John Bel Edwards declines to share personal views on leaked draft of SCOTUS abortion opinion
This story was first published by the Louisiana Illuminator. You can read the original coverage here.
Gov. John Bel Edwards declined Wednesday to share his personal views on a leaked draft of a U.S. Supreme Court opinion that indicates the court is leaning toward overturning Roe vs. Wade – the landmark court decision that guarantees access to abortion across the country.
When asked about the draft opinion, written by Justice Samuel Alito, Edwards confirmed it would trigger a 2006 Louisiana law drafted to ban almost all abortion if it becomes the final ruling. If Roe is scuttled, Louisiana will ban all abortion unless it is needed to prevent the death of a pregnant person or permanent harm to a “life-sustaining organ” of a pregnant person, according to the state law on the books.
“I don’t want to go beyond that,” the governor said in an interview after a press conference focused on hurricane preparedness. Supreme Court Chief Justice John Roberts has emphasized that the leaked opinion is only a draft and “subject to change,” Edwards said.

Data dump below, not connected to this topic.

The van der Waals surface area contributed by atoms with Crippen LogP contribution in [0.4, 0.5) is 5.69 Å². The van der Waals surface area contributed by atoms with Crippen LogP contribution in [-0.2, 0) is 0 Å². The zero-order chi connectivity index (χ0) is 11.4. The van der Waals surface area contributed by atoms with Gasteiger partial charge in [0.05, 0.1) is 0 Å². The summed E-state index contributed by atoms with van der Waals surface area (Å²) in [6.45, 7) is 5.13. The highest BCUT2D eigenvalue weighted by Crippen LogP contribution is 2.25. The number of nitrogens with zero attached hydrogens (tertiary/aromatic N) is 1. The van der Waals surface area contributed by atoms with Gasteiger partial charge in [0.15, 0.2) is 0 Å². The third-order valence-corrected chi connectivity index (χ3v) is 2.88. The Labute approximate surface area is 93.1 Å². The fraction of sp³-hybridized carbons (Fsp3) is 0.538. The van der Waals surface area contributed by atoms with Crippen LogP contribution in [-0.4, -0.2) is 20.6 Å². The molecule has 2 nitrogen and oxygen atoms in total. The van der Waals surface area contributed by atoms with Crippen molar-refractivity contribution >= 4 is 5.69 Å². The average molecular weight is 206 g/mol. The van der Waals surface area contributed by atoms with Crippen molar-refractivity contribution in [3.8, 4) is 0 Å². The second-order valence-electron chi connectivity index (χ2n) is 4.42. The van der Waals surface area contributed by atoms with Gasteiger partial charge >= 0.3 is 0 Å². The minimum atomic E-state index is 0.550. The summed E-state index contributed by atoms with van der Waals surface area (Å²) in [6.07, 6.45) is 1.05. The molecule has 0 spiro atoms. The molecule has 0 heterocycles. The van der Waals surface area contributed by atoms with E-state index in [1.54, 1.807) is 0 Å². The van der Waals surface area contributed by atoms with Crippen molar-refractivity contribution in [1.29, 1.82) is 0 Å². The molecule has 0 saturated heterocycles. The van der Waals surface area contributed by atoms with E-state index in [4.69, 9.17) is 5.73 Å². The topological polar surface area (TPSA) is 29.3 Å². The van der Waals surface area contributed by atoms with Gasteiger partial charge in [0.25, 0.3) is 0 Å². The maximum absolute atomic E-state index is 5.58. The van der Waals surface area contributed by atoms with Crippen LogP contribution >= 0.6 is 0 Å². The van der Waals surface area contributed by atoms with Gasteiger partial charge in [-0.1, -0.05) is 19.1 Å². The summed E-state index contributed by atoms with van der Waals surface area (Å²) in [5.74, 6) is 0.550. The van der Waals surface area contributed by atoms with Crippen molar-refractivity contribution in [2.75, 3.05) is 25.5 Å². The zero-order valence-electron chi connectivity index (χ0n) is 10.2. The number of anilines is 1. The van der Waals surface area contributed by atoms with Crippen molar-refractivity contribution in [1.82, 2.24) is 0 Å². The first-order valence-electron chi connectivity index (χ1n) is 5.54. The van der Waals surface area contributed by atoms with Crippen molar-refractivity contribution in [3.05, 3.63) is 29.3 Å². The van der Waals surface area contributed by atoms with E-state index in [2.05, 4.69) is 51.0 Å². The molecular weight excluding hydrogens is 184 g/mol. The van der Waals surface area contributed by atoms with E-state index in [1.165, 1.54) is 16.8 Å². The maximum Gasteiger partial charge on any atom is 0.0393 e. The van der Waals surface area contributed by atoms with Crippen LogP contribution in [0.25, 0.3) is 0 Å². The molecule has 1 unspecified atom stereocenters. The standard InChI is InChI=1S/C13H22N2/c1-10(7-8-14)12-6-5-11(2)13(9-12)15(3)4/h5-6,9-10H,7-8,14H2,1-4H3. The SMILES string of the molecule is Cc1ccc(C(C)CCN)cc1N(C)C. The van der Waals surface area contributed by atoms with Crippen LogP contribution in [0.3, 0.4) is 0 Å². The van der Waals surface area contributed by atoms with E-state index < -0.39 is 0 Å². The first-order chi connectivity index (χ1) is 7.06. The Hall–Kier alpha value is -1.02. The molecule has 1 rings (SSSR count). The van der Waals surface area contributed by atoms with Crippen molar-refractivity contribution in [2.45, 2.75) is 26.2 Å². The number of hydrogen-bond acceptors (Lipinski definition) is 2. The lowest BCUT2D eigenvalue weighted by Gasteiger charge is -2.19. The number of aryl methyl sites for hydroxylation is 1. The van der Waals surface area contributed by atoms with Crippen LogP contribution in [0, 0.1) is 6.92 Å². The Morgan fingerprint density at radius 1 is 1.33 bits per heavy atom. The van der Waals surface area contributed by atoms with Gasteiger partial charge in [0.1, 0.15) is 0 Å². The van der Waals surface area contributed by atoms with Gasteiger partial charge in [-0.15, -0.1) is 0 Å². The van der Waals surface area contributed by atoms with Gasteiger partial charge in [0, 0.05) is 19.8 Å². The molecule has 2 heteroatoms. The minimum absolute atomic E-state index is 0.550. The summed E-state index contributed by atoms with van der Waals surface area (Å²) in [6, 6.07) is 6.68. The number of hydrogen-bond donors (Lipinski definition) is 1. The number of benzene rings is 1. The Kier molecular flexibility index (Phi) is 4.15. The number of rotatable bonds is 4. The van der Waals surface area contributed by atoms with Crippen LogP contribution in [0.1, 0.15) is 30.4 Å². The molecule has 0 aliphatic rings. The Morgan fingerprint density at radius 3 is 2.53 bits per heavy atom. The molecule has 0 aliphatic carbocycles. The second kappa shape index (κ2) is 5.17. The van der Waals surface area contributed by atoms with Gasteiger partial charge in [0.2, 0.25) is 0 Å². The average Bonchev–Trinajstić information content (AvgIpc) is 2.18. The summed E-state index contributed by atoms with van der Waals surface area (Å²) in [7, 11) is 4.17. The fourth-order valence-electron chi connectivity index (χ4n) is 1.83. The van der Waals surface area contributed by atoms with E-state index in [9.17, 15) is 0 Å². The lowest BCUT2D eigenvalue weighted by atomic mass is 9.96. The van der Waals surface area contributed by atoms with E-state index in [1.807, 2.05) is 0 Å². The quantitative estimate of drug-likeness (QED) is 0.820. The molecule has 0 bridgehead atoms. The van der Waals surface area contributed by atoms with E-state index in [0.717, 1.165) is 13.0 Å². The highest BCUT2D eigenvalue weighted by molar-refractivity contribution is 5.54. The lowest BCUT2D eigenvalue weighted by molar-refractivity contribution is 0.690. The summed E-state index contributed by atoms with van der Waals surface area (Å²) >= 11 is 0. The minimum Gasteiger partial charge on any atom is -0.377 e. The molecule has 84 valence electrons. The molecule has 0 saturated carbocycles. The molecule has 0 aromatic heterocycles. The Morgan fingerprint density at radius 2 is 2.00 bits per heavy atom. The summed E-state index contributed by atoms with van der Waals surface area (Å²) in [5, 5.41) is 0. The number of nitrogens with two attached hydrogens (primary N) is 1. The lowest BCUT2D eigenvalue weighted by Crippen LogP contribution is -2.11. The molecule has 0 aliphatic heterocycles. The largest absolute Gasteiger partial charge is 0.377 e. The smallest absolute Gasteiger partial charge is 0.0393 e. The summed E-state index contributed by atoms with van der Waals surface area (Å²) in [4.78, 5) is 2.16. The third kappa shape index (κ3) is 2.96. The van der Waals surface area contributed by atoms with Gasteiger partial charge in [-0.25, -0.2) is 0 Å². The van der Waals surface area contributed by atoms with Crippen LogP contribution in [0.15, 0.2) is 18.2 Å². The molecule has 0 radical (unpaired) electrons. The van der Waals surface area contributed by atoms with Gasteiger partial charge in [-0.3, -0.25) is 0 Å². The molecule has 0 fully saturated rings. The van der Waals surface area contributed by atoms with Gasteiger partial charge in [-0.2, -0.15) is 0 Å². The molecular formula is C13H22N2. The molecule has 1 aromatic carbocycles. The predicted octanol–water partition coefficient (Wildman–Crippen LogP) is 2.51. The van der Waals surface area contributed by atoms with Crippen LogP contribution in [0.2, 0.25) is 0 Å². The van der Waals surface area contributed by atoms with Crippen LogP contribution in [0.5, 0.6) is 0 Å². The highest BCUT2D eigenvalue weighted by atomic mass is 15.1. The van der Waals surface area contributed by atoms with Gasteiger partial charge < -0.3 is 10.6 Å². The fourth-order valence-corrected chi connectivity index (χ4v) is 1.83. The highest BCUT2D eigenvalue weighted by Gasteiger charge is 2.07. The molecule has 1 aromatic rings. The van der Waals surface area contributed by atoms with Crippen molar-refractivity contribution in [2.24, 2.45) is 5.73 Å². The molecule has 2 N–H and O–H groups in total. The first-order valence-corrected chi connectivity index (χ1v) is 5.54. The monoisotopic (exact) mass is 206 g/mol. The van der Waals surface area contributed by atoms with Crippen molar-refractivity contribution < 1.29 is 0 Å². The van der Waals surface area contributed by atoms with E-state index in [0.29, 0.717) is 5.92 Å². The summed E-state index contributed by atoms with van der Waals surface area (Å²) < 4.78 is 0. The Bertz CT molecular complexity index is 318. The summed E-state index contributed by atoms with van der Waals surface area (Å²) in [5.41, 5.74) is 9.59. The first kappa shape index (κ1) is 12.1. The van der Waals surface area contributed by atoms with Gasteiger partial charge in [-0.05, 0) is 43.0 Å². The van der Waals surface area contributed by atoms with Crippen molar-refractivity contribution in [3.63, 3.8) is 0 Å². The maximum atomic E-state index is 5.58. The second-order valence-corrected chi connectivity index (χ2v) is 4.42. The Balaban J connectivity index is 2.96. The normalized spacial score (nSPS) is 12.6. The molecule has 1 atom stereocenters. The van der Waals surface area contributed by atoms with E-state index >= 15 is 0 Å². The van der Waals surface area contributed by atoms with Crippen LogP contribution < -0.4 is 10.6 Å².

Edwards, the state’s top Democrat and an attorney, has been staunchly and proudly anti-abortion since first joining the Louisiana House of Representatives in 2008. He voted for anti-abortion bills as a legislator and has signed anti-abortion laws as governor. His anti-abortion stance was part of his platform when he ran for governor in 2015 and 2019.
If almost all abortions are declared illegal in Louisiana, Edwards said Louisiana should consider putting more resources into programs that help pregnant people, parents of children who may lack resources, and foster care. He said his administration hasn’t had any in-depth discussions about what resources might be needed because the draft opinion only became public Monday night.
Regardless of the legality of abortion, Edwards said he has been in favor of expanding government resources for young parents and pregnant people for years. He sees providing assistance to people with children and expectant parents as part of his larger “pro-life” outlook, he said.
Edwards' comments came shortly before the Louisiana House Committee on the Administration of Criminal Justice moved forward legislation sponsored by Rep. Danny McCormick, R-Oil City, to classify abortion as murder in Louisiana, regardless of existing laws or court rulings that might state otherwise. In Louisiana, a conviction of murder automatically comes with a life sentence without the possibility of parole.
McCormick’s House Bill 813 would also allow the state attorney general to prosecute the proposed crime of abortion if a local district attorney declined to do so. Critics say the legislation could also criminalize not just abortion, but also emergency contraception and failure of in vitro fertilization treatments.